SAN DIEGO – San Diego City Councilmembers Marni von Wilpert and Raul Campillo held an Opioid Crisis Response Roundtable meeting Wednesday to hear from key stakeholders and experts about how to best allocate the first installment of settlement funds from opioid manufacturers. 

“San Diego is one of 2,000 cities and counties in the state that sued the opioid companies and manufacturers for the harm,” said von Wilpert. “We have seen hundreds of thousands of people dying across our nation of opioid overdose.”

The city will receive about $40 million over 18 years, and there are still outstanding cases, so more money will be on the way. This year, the city has $4.4 million in Mayor Todd Gloria’s June 12 budget. 

Councilmembers von Wilpert and Campillo want to make sure the money goes where it’s needed most.

“In the city of San Diego alone, the introduction of fentanyl has led to a staggering 2,345% increase in fatal overdoses in the last year,” said von Wilpert. “We are up from 33 deaths in 2016 to nearly 1,000 deaths in 2021 and we haven’t even gotten the statistics in from last year.”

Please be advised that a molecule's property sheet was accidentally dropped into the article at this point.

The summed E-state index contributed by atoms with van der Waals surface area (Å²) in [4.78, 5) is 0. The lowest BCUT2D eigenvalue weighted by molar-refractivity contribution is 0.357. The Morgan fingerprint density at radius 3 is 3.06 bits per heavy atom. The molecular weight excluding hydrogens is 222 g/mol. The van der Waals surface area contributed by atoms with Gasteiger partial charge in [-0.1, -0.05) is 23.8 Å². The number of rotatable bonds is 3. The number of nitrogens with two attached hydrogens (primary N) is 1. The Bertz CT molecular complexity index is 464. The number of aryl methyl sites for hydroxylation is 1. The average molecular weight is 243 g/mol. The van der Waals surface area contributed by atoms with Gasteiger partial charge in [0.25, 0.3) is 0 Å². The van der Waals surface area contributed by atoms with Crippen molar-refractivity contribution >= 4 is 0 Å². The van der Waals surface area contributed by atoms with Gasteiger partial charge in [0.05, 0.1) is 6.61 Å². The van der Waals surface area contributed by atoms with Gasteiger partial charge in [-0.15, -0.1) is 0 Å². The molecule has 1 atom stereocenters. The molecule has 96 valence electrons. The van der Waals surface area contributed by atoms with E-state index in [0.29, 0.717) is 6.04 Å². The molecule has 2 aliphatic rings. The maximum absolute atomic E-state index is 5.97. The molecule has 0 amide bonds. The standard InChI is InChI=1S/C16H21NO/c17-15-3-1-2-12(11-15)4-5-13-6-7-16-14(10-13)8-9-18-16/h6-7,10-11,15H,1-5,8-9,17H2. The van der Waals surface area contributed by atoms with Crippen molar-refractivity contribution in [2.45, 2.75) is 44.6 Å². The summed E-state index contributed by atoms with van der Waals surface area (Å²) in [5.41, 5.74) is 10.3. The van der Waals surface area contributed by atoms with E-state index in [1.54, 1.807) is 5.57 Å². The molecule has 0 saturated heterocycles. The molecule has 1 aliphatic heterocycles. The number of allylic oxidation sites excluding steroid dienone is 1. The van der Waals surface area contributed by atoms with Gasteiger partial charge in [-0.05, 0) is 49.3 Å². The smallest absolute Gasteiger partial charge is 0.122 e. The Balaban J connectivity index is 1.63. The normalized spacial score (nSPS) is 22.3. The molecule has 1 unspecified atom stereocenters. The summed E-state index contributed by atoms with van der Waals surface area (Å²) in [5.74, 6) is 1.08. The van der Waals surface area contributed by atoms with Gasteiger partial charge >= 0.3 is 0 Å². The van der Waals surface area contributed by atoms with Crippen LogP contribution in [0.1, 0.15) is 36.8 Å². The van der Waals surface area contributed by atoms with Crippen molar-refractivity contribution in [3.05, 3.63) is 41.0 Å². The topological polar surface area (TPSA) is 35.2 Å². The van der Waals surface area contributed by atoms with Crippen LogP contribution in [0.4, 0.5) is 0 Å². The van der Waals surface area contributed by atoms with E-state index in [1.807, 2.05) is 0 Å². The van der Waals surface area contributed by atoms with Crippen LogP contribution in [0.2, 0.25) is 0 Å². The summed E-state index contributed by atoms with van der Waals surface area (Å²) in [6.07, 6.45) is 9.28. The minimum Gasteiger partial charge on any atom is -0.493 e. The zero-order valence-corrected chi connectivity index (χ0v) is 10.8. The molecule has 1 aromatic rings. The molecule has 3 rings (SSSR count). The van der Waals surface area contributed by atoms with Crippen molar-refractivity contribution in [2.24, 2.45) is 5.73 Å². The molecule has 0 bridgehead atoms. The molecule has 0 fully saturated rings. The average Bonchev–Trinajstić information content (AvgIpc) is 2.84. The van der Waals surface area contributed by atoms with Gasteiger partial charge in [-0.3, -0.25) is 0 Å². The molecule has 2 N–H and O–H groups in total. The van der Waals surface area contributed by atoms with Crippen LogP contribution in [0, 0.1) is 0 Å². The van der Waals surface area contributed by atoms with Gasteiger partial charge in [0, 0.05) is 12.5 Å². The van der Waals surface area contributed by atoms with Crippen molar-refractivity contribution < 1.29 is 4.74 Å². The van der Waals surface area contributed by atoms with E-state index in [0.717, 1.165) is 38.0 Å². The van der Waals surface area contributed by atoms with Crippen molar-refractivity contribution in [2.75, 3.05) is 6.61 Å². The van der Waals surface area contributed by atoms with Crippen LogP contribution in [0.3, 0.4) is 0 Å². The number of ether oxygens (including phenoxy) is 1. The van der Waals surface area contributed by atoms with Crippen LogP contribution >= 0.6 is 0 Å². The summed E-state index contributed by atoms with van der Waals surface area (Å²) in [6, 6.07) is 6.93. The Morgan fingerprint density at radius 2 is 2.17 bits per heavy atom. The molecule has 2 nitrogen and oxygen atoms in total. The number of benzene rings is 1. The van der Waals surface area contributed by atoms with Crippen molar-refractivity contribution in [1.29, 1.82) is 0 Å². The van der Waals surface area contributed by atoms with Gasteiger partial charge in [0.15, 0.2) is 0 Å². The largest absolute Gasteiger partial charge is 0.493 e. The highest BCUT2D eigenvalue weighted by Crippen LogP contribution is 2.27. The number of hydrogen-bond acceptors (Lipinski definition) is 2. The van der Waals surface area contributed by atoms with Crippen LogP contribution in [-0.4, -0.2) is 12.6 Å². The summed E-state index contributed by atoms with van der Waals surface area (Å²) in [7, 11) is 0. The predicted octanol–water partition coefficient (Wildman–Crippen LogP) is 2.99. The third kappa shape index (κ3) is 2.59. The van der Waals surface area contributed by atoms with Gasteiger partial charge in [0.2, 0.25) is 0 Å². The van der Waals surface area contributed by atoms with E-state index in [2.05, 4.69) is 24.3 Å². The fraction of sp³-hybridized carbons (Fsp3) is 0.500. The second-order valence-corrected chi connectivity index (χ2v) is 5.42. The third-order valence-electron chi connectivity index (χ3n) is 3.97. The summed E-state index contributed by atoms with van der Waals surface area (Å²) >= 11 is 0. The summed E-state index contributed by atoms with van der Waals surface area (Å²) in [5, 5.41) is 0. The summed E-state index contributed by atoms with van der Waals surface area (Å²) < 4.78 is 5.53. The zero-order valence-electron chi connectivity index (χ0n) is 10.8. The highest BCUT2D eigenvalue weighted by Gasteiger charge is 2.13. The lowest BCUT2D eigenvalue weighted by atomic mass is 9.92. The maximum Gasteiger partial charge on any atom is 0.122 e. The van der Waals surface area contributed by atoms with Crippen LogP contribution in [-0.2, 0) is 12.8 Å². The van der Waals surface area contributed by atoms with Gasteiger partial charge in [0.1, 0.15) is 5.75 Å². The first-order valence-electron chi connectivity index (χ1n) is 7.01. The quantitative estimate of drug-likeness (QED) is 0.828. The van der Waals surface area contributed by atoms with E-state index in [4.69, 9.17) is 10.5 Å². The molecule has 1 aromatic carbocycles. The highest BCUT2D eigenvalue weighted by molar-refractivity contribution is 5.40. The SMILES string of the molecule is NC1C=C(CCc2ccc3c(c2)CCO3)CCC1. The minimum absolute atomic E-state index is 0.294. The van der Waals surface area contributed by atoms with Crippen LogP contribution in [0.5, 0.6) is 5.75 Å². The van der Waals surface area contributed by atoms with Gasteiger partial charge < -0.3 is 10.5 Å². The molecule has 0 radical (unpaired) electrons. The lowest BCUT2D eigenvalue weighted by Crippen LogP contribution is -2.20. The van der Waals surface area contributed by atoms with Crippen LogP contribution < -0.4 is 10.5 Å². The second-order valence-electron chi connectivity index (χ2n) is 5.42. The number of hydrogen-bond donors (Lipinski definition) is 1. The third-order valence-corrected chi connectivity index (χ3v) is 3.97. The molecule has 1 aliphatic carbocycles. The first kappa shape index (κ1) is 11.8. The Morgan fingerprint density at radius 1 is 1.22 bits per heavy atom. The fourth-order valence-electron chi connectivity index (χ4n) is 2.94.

The four main takeaways echoed by both councilmembers were a greater need for resources in early education and intervention, outreach, access to treatment, harm reduction such as Narcan, better connectivity of all resources available and reducing the stigma — something Campillo spoke to from personal experience.

“The idea of shame and embarrassment came up over and over again,” Camillo said. “In the year 2014, my older brother Alex passed away from an opioid accidental overdose. I know what that feels like, to wonder what more I could’ve done.”

Under the conditions of the settlement, at least half of the funds must be spent on substance abuse programs. 

In Gloria’s current budget, funds will go towards 66 residential drug treatment beds, 75 spaces for drug diversion and connection to drug treatment — that’s the city’s PLEADS program — and fully equipped vehicles for EMTs and police equipment to test and track fentanyl.